Wednesday, March 07, 2007
Missing my boy: kidwatching in Mexico
I’m missing my boy. I talked to him on Skype the other day, for the first time since I left him at Melbourne airport.
‘I miss your house’ he said.
‘Yeah, DON’T TELL DAD, but the Exoforce [Lego] is much better at your house.’
‘Oh. That’s nice. Okay, I won’t.’
The good news is that he is doing just fine without me. He is doing well at school – his teacher says that he has tested the boundaries a bit but there are NO SERIOUS PROBLEMS. This is an achievement. It’s the first time since he’s entered institutionalised care that a teacher or carer has begun the year with ‘no serious problems’. He won a Best Listener award in assembly last week. Two children in the whole school get one of these awards each Friday. My child, the dreamer, is not generally known for his listening skills. When he was four, his teacher insisted we have his hearing tested, despite my reservations that this was the source of his problems. (His hearing, of course, was excellent. It’s his ability/willingness to concentrate on the world outside his own head that has always been a source of classroom consternation.) So, Best Listener is quite something.
He has two regular playdates a week at friends’ houses (though, reading between the lines, one of the parents in question is not exactly loving it). His father has always been good at enthusiastically grasping any offer of childcare, to the extent that he once employed a semi-retarded woman he met in a playground as F’s weekly babysitter. (‘I make sure she comes at bedtime, when all she has to do is sit there and see to him if he gets up,’ he explained when I stumbled upon the arrangement and complained. For the record, he fired her soon afterwards for stealing.)
ANYWAY, F is doing well. In my absence, he has formed a lunchtime football team, started music lessons and lost his first tooth (sniff!), which he accidentally swallowed.
In his absence, I find myself mooning fondly at small children on the street, noticing their eccentricities or typical childhood mannerisms.
The day before I was due to speak to F on Skype, I was walking through a small plaza in my neighbourhood, an oversized traffic roundabout with a fountain, when a small boy came tottering towards me, arms outstretched. He was wailing: ‘Ma-miii, Ma-miii’. I glanced over to see a woman with two other small children smiling over at me, and presumed she was his mother. I figured he had walked the wrong way around the roundabout and gotten lost. I smiled at the boy over my shoulder. He continued to toddle my way, still wailing plaintively for his mother. I gave him a little wave, as the woman said something to me in Spanish. I smiled and waved at her, too. As we crossed the road, The Husband told me what she had said.
‘He thought you were his mother.’
‘WHAT?! But his mother was there.’
‘No, she was his carer, I think. She told you that he thought you were his mother. That’s why he was following you.’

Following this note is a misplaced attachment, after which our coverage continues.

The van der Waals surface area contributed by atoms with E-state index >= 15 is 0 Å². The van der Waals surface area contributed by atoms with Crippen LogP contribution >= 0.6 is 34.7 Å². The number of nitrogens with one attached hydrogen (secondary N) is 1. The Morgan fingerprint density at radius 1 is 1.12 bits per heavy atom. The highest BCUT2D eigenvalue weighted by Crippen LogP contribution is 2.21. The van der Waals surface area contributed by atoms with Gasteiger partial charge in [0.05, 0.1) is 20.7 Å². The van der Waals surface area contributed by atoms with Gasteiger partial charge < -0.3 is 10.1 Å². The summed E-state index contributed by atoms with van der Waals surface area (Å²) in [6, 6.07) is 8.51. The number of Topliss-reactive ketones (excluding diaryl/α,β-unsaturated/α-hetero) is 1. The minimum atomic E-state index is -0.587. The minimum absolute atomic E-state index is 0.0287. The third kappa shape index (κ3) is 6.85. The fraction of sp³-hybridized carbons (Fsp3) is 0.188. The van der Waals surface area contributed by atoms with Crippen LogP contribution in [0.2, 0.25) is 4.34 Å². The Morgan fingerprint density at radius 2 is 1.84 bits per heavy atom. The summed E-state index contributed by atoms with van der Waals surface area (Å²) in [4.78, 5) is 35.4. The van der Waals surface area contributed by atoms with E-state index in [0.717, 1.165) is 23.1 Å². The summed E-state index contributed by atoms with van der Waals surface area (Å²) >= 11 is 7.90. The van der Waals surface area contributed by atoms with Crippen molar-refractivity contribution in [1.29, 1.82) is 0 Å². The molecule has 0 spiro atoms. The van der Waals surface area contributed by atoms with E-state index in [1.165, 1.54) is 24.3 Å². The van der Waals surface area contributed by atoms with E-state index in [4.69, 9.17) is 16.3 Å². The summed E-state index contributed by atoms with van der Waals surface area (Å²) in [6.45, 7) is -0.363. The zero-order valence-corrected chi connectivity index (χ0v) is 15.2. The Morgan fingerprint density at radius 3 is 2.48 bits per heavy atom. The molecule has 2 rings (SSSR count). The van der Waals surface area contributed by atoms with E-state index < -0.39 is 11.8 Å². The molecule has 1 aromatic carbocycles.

I burst into tears, right there by the side of the main road, in the midst of the traffic and the shops and restaurants of Chapalita. The idea that the little boy had thought that his mother was walking away from him, while he stretched his arms out to her and pleaded, haunted me for the rest of the day - and part of the next. I guess it epitomised my worst fears about leaving my own son on the other side of the world, where I can’t reach him.
I was surprised, too. From what I’d seen of the children bagging groceries beside their mothers at supermarkets and sleeping in bassinets among clothes racks, I had developed the romantic view that in Mexico, children come to work with their parents. This, I thought, was a society where children are welcome, seen as an inevitable part of life, not lifestyle impediments. Why, I’d castigated myself, did I think that I couldn’t have my child at work with me? That, I’d decided, was one area where Australia could learn from Mexico.
While I’m sure that’s true to some extent, on reflection, I don’t suppose women on the production lines (which employ mostly women) are allowed to bring their children to work. And I don’t think that professional women would bring children to law firms or newspaper offices or hospitals.
I noticed a grandmother walking a toddler in a stroller the next day, on the same street where the child had mistaken me for its mother. There goes my idyllic fantasy.
Perhaps it’s when women (or families) own their own businesses that the child/work combination works?
In a tourist shop in Melaque, babies slept in bassinets among the racks. I saw one baby asleep by a table stacked with t-shirts as I stepped carefully around it, but was surprised by another at my feet as I approached the back wall to finger the fabric of a hanging dress. I gave a start, grateful I hadn’t stepped on the small figure. When I returned to buy the dress the next day, the young mother held one of the babies at her shoulder, wrapped in a blanket. Once again, it slept peacefully. The fabric of her t-shirt was visibly damp around the breasts. I asked The Husband to ask how old the baby was. Just a few weeks. I couldn’t help an admiring double-take at the mother as I took my plastic bag and left. The second baby was nowhere to be seen. Most likely, it belonged to someone else.